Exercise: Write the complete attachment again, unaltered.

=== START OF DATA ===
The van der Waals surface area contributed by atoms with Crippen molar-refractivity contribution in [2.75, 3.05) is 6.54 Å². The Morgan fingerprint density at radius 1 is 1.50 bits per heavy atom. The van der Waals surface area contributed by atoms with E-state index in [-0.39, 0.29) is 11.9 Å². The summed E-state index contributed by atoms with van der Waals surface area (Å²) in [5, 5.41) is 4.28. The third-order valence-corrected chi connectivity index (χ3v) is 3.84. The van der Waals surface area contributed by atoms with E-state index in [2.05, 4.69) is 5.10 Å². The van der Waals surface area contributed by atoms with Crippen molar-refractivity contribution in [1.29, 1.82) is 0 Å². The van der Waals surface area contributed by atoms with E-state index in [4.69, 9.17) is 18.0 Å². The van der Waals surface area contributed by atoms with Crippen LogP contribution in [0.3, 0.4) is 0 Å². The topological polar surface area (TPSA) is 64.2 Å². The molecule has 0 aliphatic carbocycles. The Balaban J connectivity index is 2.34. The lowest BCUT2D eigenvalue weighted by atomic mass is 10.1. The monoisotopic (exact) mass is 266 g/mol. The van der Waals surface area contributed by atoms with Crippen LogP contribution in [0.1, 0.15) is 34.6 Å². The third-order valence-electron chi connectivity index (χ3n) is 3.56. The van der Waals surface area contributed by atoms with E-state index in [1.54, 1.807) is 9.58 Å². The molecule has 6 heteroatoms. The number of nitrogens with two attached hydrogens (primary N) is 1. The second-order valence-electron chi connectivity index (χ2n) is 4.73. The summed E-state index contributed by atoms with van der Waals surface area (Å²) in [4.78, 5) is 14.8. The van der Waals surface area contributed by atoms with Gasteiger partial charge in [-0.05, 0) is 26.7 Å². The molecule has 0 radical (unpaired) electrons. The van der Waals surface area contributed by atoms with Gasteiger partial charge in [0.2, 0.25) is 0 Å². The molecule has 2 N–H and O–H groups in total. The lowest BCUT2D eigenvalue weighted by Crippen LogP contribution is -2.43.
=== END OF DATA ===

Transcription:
The van der Waals surface area contributed by atoms with Crippen molar-refractivity contribution in [2.75, 3.05) is 6.54 Å². The Morgan fingerprint density at radius 1 is 1.50 bits per heavy atom. The van der Waals surface area contributed by atoms with E-state index in [-0.39, 0.29) is 11.9 Å². The summed E-state index contributed by atoms with van der Waals surface area (Å²) in [5, 5.41) is 4.28. The third-order valence-corrected chi connectivity index (χ3v) is 3.84. The van der Waals surface area contributed by atoms with E-state index in [2.05, 4.69) is 5.10 Å². The van der Waals surface area contributed by atoms with Crippen molar-refractivity contribution in [1.29, 1.82) is 0 Å². The van der Waals surface area contributed by atoms with E-state index in [4.69, 9.17) is 18.0 Å². The van der Waals surface area contributed by atoms with Crippen LogP contribution in [0.3, 0.4) is 0 Å². The topological polar surface area (TPSA) is 64.2 Å². The molecule has 0 aliphatic carbocycles. The Balaban J connectivity index is 2.34. The lowest BCUT2D eigenvalue weighted by atomic mass is 10.1. The monoisotopic (exact) mass is 266 g/mol. The van der Waals surface area contributed by atoms with Crippen LogP contribution in [0.1, 0.15) is 34.6 Å². The third-order valence-electron chi connectivity index (χ3n) is 3.56. The van der Waals surface area contributed by atoms with E-state index in [1.54, 1.807) is 9.58 Å². The molecule has 6 heteroatoms. The number of nitrogens with two attached hydrogens (primary N) is 1. The second-order valence-electron chi connectivity index (χ2n) is 4.73. The summed E-state index contributed by atoms with van der Waals surface area (Å²) in [4.78, 5) is 14.8. The van der Waals surface area contributed by atoms with Gasteiger partial charge in [-0.05, 0) is 26.7 Å². The molecule has 0 radical (unpaired) electrons. The van der Waals surface area contributed by atoms with Gasteiger partial charge in [0.2, 0.25) is 0 Å². The molecule has 2 N–H and O–H groups in total. The lowest BCUT2D eigenvalue weighted by Crippen LogP contribution is -2.43.